I wonder if your problems with SSL are really caused by problems with reverse name resolution ... I think that SSL libraries usually don't care about PTR records. Which SSL libraries do you use? Do you use server's IP address in certificate subject field?

Regarding the DNS:
First of all, I would recommend to replace conditional forwarder on Windows side by normal DNS delegation from Windows to FreeIPA: Create NS+A record on Windows side, do not configure any forwarding from Windows to FreeIPA.

Conditional forwarding usually creates more problems than it solves.

Regarding the reverse zone:
As you said, the correct approach is to have only one authoritative source for reverse zone - i.e. serve reverse zone only from Windows OR FreeIPA.

Do I understand correctly that you want to allow Windows & non-Windows clients to update own records in the same reverse zone?

It could be a tricky ... What are your security requirements?
Do you require Kerberos authentication for each update?
Do you have a FreeIPA-Windows trust in place?

Obviously, the simplest thing is to not require update signing :-)

Now seriously: BIND9 could allow you to specify that authenticated clients from REALM1 and REALM2 can do any update to PTR records in particular reverse zone, but it could be tricky to configure. (See match type 'wildcard' mentioned at ftp://ftp.isc.org/isc/bind9/9.9.3-P1/doc/arm/Bv9ARM.ch06.html#dynamic_update_policies.)

If you need more granular control over each update then match type 'external' with your own ACL-daemon could be the way to go.

I have no idea how DNS updates from trusted realms are processed on Windows side, it is possible that you can configure Windows to trust updates from FreeIPA realm (if there is a trust between Windows and FreeIPA).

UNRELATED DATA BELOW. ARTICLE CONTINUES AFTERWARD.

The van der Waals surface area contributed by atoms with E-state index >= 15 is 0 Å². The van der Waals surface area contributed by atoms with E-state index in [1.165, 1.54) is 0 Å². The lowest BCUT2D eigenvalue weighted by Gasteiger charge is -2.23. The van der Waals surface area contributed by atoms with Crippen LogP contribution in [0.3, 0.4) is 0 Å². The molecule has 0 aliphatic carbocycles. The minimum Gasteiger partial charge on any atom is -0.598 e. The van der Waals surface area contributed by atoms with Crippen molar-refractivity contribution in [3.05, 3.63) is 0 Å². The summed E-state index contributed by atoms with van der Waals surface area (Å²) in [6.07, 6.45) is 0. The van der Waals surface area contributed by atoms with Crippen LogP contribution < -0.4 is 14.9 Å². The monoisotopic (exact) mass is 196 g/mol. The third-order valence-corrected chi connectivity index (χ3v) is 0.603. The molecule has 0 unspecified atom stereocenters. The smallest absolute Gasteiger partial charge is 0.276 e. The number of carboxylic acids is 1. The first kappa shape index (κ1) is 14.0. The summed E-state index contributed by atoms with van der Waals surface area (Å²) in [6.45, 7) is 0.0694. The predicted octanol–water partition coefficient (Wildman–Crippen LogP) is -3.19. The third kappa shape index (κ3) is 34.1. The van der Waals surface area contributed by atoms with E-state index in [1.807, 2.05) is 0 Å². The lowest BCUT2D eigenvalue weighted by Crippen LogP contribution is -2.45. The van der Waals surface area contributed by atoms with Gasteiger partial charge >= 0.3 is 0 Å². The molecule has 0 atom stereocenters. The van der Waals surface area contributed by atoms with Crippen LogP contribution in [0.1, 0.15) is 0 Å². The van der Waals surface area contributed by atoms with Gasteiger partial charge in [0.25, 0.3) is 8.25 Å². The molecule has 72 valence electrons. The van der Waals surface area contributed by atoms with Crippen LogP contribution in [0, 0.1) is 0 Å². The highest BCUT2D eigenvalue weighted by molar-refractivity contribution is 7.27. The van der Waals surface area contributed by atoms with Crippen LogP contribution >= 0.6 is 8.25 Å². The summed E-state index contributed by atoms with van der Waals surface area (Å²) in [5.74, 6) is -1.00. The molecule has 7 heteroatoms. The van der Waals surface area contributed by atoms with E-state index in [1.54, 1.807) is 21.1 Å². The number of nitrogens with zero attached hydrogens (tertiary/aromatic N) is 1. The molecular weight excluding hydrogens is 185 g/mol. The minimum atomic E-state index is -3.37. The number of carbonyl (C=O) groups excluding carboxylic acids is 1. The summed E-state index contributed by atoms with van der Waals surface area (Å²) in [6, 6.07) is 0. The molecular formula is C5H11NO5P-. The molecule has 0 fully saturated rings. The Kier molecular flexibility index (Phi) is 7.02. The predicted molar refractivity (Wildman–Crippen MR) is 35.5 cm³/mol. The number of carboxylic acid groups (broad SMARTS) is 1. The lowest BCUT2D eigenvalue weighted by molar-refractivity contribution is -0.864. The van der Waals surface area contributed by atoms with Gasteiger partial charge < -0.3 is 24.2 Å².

Please let us know if you need any further assistance.

Petr^2 Spacek

On 9.8.2013 15:29, Armstrong, Kenneth Lawrence wrote:
Hi all.

We have IdM set up in a test environment as a subdomain of our Windows domain 
(so, linux.example.com) with integrated DNS on the IdM server and forwarders 
going to the AD servers on example.com.   We have on the Windows DNS server the 
IdM server set up as a conditional forwarder for linux.example.com and an A 
record in its DNS for the IdM server.

However, on example.com, we have other subdomains that need to be able to 
communicate with the linux.example.com domain, such as tier1.example.com, 
tier2.example.com, etc.

What we are trying to figure out is the whole PTR reverse zone bit, mainly due 
to the fact that the linux.example.com and the example.com reside on the same 
subnets (and unfortunately, this is a very large network and we can't change 

For instance, say we have a system at test1.tier2.example.com that needs to 
make an SSL connection to another system on testA.linux.example.com.  The SSL 
handshake will fail since the PTR record will resolve to a different domain 
than what the client is expecting, again due to the fact that the reverse zone 
is on the same subnet.  The reverse zone on the Windows DNS server would only 
contain PTR records for all of the domains except linux.example.com, and the 
IdM server would only contain PTR records for just the linux.example.com 

So, obviously, we would not want the IdM server to have a reverse zone, and 
have it rely on the reverse zone on the Windows DNS server.  Other than 
manually entering PTR records for all Linux systems under linux.example.com to 
the reverse zone file on the Windows DNS server, is there another way that we 
can properly accomplish this?  Would replicating the reverse zone file from the 
Windows server to the IdM server take care of that?



Petr^2 Spacek

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